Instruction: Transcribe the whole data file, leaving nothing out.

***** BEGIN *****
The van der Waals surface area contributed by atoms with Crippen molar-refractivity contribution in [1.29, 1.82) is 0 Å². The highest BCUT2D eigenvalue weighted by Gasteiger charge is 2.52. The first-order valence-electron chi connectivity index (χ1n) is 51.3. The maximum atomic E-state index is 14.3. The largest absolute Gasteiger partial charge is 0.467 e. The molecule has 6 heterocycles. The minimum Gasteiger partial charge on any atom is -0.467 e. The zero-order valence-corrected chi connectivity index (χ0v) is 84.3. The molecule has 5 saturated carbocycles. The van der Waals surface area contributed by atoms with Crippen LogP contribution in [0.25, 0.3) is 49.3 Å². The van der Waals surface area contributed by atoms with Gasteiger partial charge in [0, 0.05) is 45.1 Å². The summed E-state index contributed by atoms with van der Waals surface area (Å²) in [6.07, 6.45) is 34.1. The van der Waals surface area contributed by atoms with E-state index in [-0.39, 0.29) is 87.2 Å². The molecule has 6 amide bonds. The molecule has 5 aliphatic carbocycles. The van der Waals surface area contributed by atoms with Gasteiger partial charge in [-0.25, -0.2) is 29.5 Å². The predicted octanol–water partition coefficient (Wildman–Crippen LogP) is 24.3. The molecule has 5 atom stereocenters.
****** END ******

The van der Waals surface area contributed by atoms with Crippen molar-refractivity contribution in [1.29, 1.82) is 0 Å². The highest BCUT2D eigenvalue weighted by Gasteiger charge is 2.52. The first-order valence-electron chi connectivity index (χ1n) is 51.3. The maximum atomic E-state index is 14.3. The largest absolute Gasteiger partial charge is 0.467 e. The molecule has 6 heterocycles. The minimum Gasteiger partial charge on any atom is -0.467 e. The zero-order valence-corrected chi connectivity index (χ0v) is 84.3. The molecule has 5 saturated carbocycles. The van der Waals surface area contributed by atoms with Crippen LogP contribution in [0.25, 0.3) is 49.3 Å². The van der Waals surface area contributed by atoms with Gasteiger partial charge in [0, 0.05) is 45.1 Å². The summed E-state index contributed by atoms with van der Waals surface area (Å²) in [6.07, 6.45) is 34.1. The van der Waals surface area contributed by atoms with E-state index in [-0.39, 0.29) is 87.2 Å². The molecule has 6 amide bonds. The molecule has 5 aliphatic carbocycles. The van der Waals surface area contributed by atoms with Gasteiger partial charge in [-0.25, -0.2) is 29.5 Å². The predicted octanol–water partition coefficient (Wildman–Crippen LogP) is 24.3. The molecule has 5 atom stereocenters.